Any blood that is being absorbed and then distributed gets spread out to other vessels thanks to the three branches on each side of the head that it flows through first.
Oxygen exchange occurs through fine filaments inside tiny capillaries.
The exchanged carbon dioxide gets pumped back out through the arteries and the venous plexus to flow back into the water.
Where fish need to be swimming around for this process to occur, an Axolotl remains perfectly still.
Then they flap their external gills to start the breathing process.
Occasionally flapping the external gills both helps and facilitates the oxygen exchange process.
When you are watching your Axolotl breathe, the gill flapping should be done very slowly, and your pet should look relaxed.
If this is not the case, it could be a sign that there is something wrong with your Axolotl.
The two most common problems are an infection in the gills or your Axolotl being in some type of discomfort.
Axolotls have highly susceptible skin, so they excrete a slime coat that provides protection from various infections, bacteria, and viruses.
It also helps them preserve and sustain the essential electrolytes and fluids their body requires to keep their cells and organs operating efficiently.
This slime coat will dry out when they are out of water.
They will then use up whatever air they have remaining in their lungs. If they do not get back into the water at this point, they will suffocate.
Do Axolotls Like Being Held?
Axolotls do not like to be held and doing so is very stressful for them.
Axolotls are not like kittens or puppies in their need for touch and attention. They are solitary creatures who like to spend their time exploring their environment or finding places in their tank to hide.
There are some signs to look for so that you can tell if your Axolotl is stressed out.
You want to keep an eye out for gills that are curled, tails that are curled, slime coats that are damaged, and limbs that are curled. These are all signs and symptoms of severe stress in an Axolotl.
Additionally, Axolotls spook very easily, and they can quickly jump out of your hands if you are unprepared.
How Do You Handle Your Axolotl Properly?
Axolotls are very delicate creatures, so you are going to need an equally delicate touch to pick up your Axolotl.
One of the most important things that you can do before you pick up your Axolotl is to wash your hands.
Their skin is extremely sensitive and even though the purpose of the slime coat is to protect their skins from bacteria and diseases, it may not always be capable of blocking 100% of bacteria or viruses.
You also need to make sure that your hands are very well rinsed after washing because even the smallest trace of soap can be dangerous to your Axolotl, potentially even causing death.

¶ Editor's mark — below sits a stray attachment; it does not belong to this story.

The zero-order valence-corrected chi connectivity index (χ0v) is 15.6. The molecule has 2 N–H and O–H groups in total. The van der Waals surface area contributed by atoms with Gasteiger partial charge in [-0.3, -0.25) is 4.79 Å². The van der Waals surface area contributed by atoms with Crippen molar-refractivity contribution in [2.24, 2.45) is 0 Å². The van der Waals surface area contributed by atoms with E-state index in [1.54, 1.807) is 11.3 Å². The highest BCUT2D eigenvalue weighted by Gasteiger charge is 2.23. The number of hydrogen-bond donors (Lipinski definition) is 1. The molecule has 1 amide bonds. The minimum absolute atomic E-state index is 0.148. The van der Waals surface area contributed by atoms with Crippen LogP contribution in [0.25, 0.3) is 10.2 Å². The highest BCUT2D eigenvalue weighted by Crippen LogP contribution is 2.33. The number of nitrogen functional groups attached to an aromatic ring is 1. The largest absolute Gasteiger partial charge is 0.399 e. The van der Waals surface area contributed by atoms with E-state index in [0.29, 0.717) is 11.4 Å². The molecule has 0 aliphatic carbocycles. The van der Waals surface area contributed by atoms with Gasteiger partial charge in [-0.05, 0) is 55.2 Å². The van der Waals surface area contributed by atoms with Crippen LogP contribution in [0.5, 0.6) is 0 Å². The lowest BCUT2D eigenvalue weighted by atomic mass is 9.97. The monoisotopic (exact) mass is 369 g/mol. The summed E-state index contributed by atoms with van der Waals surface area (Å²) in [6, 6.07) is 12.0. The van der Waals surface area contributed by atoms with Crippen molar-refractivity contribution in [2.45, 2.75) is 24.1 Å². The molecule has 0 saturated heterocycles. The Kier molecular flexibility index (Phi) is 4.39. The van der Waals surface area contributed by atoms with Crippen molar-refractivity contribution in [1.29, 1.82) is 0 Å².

An Axolotl will become distressed if they are not handled properly. You need to use a firm, but very gentle touch.
It’s always advised using both of your hands. This helps to keep them from slipping forwards or backward.
It takes practice to hold them successfully and this is best done while they are still underwater. They are not that big either, so it may take some time and practice.
Just be sure to be slow and gentle; never forcing it.
Equally, the first time that you attempt to hold them, it will feel somewhat strange when they begin to move in your hands.
The best thing that you can do is remain calm and relaxed.
If they manage to slip out of your grasp while they are still in the tank, don’t try to pick them up again immediately. Give them some time to calm down and then try again.
To pick them up, it is advised that you separate the legs gently and then get your thumb and index finger in front of the legs.
By doing this, you are making it difficult for them to use their legs to push themselves out of your hand.
Keep your grip firm enough that they will not just slide out.
If you are moving them to another container for a water change, pull your hands from the water and place the Axolotl in the other container right away.
When you have finished cleaning their tank and the water is at the proper temperature, gently grab your Axolotl again and move them quickly back to their own tank.
Even though you will be unable to play with your Axolotl the way you would with most other types of pets, you will still get many hours of enjoyment from them.
They are interesting to watch as they move around their tank, especially when it is feeding time.
Plus, they are just so darn cute that you will find yourself spending hours of your time focused on what your Axolotl is up to!
Beyond this, they are relatively easy to care for, which makes them a great choice for beginners new to pets too.
However, because they will live their entire life in water, you must be willing and able to provide an appropriately sized tank.
You’ll also need to ensure that this is kept at the right temperature for them to live comfortably.
Axolotls do and can bite. The most likely time that an Axolotl is likely to bite is when they are being fed by hand, as they attempt to eat the food. Some owners have reported that an Axolotl bite does not hurt, whereas others have reported that it can be sharp and somewhat painful.
I am a practiced pet owner with decades of experience owning a number of different pets. I am also the main writer and chief editor here at Pet Educate; a site I created to share everything I’ve learned about pet ownership over the years and my extensive research along the way.